Unlocked Cell Phone: Stephanie and I both have unlocked cell phones that we bought in Europe (I use a Samsung and Allison uses an iPhone). This allows up to get SIM cards when we travel so that we always have the internet. This has gotten us out of so many jams!
If you don’t have an unlocked cell phone that can use an Albanian sim card, you can buy a cheaper unlocked phone online and bring it with you!
Pacsafe Citysafe or Other Anti-Theft Bag: This is the bag both Allison and I use (and they also make men’s versions). It has a pouch with RFID technology so our credit cards can’t get scanned from afar, interlocking zippers to make it harder to pickpocket, and it’s roomy enough to be a perfect sightseeing day bag. It’s also aesthetically pleasing and stylish enough to be used as an everyday bag, which is unusual for a bag with so many safety features.
A Sturdy Moneybelt: If you don’t want to get a new bag with anti-theft features as I use, you can use a money belt instead. I prefer to have these features built into my bag instead, but I know for a lot of people a money belt is a less expensive investment than a new bag.
Grayl Water Filter: While the water is safe to drink in the country’s larger cities, you need to avoid it in the small towns and villages inland and on the coast. If you don’t want to be buying millions of plastic water bottles, you can get a reusable water bottle that comes with a water filter so that you can stick to the tap water and reduce your plastic waste.
Wet wipes, hand sanitizer, TP & other Balkan transit needs. Bathrooms in the Balkans tend to be… how can we say it?… not so well-stocked. Save yourself the disappointment and bring a mini-rescue pack of wet wipes & hand sanitizer.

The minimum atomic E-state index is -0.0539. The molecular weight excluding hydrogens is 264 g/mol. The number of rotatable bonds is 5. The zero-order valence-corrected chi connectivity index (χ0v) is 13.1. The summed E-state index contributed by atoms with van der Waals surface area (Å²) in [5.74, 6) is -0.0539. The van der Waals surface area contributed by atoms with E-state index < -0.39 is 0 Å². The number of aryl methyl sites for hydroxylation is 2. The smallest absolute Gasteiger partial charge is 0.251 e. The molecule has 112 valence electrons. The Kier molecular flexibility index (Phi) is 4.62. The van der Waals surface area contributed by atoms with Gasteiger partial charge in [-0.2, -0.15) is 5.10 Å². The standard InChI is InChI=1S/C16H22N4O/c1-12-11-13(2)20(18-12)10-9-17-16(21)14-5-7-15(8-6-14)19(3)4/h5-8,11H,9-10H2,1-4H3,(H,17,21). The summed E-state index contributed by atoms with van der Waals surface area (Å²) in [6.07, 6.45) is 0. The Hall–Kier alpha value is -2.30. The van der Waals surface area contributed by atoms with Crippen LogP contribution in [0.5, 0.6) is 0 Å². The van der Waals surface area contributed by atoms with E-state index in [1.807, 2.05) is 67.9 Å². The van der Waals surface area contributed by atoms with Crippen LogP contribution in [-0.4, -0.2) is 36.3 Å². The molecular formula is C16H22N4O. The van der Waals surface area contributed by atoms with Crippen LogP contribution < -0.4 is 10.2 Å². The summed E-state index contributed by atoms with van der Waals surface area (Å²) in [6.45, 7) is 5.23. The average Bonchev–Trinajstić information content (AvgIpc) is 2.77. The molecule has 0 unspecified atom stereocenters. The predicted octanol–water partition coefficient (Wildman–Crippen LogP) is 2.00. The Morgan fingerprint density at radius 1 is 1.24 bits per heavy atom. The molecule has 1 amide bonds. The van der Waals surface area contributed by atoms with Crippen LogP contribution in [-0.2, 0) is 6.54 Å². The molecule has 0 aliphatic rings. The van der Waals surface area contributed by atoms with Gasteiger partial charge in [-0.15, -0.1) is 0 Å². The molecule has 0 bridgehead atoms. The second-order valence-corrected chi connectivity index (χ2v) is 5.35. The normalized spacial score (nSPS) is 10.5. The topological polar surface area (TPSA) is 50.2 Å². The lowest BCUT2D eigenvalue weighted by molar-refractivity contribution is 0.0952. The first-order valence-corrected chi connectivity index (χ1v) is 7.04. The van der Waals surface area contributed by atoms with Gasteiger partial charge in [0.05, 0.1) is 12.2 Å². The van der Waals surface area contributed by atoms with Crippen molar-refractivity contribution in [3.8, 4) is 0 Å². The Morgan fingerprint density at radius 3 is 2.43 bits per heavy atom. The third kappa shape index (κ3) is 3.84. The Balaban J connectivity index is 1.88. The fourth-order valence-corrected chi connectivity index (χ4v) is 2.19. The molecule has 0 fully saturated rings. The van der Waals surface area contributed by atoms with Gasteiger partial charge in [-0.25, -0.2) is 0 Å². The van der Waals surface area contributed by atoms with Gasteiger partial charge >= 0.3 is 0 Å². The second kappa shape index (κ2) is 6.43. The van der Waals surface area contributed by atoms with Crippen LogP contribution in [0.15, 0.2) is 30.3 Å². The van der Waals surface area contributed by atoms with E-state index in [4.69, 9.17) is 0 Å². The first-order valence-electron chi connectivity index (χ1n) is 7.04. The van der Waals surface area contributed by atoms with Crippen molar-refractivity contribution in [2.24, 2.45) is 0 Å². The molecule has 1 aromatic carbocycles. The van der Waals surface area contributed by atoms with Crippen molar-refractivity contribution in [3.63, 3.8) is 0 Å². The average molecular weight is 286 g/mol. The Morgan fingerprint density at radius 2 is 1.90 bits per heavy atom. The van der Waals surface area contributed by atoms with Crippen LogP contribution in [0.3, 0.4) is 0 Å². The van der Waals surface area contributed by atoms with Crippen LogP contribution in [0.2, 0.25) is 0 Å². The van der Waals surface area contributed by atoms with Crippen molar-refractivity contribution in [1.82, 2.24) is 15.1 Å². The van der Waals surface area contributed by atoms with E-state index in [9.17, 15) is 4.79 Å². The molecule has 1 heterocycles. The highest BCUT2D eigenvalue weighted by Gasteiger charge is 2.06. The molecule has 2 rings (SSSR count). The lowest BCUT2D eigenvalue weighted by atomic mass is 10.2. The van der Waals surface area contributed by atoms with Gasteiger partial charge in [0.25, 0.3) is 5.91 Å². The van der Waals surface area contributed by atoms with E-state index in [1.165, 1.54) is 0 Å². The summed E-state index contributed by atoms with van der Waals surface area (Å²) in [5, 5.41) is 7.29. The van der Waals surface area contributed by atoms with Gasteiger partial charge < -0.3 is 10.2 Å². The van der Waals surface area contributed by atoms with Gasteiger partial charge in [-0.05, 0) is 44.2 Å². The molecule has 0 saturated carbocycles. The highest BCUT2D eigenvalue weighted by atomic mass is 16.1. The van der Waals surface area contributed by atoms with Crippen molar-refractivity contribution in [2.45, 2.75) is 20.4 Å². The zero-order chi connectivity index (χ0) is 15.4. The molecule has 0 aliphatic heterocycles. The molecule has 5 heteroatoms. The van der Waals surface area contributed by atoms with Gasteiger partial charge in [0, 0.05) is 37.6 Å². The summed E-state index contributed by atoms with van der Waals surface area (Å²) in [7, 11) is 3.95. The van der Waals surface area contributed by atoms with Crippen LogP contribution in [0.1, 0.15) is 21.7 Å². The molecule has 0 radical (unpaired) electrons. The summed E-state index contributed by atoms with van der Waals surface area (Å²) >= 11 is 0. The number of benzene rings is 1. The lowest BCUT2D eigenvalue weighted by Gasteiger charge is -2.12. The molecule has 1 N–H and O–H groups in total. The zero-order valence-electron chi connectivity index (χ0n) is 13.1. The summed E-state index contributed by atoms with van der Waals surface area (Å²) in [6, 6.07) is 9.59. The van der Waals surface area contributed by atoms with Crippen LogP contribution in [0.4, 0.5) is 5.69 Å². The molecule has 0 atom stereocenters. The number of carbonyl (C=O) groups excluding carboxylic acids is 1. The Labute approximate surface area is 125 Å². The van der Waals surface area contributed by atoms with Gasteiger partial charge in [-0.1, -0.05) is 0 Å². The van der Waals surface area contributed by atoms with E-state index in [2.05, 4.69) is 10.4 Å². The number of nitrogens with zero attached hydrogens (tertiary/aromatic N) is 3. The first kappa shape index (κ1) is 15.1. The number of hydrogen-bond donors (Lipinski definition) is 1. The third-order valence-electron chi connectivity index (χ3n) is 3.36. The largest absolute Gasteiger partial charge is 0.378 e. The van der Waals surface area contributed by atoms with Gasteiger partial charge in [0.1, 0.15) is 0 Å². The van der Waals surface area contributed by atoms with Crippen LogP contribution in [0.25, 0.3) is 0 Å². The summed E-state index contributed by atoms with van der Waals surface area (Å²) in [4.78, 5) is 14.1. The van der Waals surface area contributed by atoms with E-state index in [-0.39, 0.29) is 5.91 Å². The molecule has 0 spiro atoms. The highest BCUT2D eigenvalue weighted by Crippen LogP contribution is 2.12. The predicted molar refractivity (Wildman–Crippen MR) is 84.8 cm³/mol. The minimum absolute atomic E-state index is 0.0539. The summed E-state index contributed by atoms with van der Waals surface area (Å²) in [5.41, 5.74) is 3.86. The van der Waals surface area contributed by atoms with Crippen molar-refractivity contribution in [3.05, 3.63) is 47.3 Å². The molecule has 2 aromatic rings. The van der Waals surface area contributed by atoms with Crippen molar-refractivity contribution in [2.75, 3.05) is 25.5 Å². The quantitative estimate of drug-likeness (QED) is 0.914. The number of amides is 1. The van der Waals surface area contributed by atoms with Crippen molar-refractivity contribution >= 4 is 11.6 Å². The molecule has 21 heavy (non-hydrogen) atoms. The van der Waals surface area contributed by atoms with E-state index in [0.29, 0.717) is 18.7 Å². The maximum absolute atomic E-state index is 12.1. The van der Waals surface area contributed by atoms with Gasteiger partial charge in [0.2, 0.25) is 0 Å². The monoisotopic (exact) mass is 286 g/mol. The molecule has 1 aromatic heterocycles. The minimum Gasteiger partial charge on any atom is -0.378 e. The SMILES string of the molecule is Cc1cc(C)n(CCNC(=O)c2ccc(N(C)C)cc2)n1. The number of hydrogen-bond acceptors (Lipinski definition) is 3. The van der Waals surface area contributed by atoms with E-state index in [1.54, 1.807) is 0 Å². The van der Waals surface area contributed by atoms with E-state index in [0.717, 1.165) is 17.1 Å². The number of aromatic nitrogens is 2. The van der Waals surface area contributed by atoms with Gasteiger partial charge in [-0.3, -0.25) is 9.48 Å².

Where to Stay in Albania
We’re in the process of creating comprehensive guides on where to stay in various Albanian cities, but for now, we recommend checking out Booking.com as early as possible since many of the best hotels in Albania sell-out early (especially in the summer).
More Albania Travel Resources
First, start by reading our post on planning a trip to Albania. It covers everything from visas to vaccinations to what to pack, so it’s a great jumping-off point for your travel plans. If you’re curious about what to do to make sure you have a safe trip, read our guide to Albanian travel safety tips.
If you’re curious about the currency used in Albania (the lek) and how tipping works, we recommend our Albania tipping guide and our Balkan currency guide to learn all about the Albanian lek and tipping culture. We also have a post on Albanian cuisine!
If you’re looking for even more places to add to your Albania itinerary, we have a bunch of ideas for you from us and other bloggers in this collaborative post about the 15 best places to visit in Albania! If you love UNESCO sites, make sure to check out Gjirokastra and Butrint!
We are working on all of our Tirana guides, but for now, we have this major post on things to do in Tirana, as well as smaller posts on the best restaurants in Tirana, the best Tirana cafes, and the best Instagram spots in Tirana, plus how to visit the Tirana Christmas Market.
Don’t Forget About Travel Insurance!
If you’re planning a trip to Albania, make sure to travel with a valid travel insurance policy. While we feel safe in Albania, it’s a good idea to be covered in case of an emergency. Travel insurance covers you in case of theft or an accident, which can save your trip if there’s an incident.
For travel insurance, Stephanie and I use World Nomads. I’ve been a happy customer of theirs for almost three years, and I’ve never had an issue when making a claim. I’m happy to refer them to anyone I meet.
Pin this Guide to the Best Cities in Albania for Your Trip
Stephanie has been living in and traveling around the Balkans for the past three years. She’s written for National Geographic Online, appeared on CNN Arabic and in the New York Times, and ridden more Balkan buses than is good for a person.